"I've decided that I'm not going to renew his contract," ESPN President John Skipper said. "We've been talking to Bill and his agent and it was clear we weren't going to get to the terms, so we were better off focusing on transition."
Those terms, Skipper said, were "about more than money," which should come as no surprise to those familiar with the outspoken Simmons, his work and his history with the company.
The 45-year-old Simmons started at ESPN in 2001 as a columnist on its website and then at ESPN the Magazine. His strongly worded opinions, sense of humor and obscure pop culture references drew a large following on those formats and proved a success on his weekly podcast, "The B.S. Report," as well.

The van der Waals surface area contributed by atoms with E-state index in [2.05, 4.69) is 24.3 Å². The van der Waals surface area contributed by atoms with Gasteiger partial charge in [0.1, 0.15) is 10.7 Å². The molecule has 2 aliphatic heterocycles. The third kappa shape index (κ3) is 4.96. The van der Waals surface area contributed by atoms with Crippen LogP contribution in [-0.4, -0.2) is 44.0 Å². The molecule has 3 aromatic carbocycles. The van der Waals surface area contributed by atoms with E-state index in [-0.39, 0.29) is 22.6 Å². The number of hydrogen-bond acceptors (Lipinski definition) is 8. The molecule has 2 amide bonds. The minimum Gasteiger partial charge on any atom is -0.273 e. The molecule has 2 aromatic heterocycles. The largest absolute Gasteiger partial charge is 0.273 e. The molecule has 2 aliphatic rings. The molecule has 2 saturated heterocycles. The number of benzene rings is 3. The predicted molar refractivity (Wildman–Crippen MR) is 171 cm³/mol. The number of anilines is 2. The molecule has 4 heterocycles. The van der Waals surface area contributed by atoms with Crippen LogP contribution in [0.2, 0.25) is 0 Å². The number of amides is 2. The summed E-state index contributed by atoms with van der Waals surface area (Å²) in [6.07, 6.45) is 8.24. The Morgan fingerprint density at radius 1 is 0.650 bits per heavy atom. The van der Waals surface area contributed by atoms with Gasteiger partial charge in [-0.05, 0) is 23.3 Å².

Last year he used the podcast platform to profanely and repeatedly accuse NFL Commissioner
Simmons currently serves as editor-in-chief of Grantland, the popular sports and pop culture website he launched with ESPN back in 2011. The network said Friday that Grantland will continue after Simmons leaves.
"It long ago went from being a Bill Simmons site to one that can stand on its own," Skipper said of Grantland.
Simmons, a co-creator of ESPN's "30-for-30" documentary series, has also been a mainstay on the network's NBA pregame TV show and "SportCenter," as well as radio broadcasts.
"We've had an excellent run with Bill, almost 15 years. It's been good for us and good for him. It was a decision I had to make and he had to make to move forward."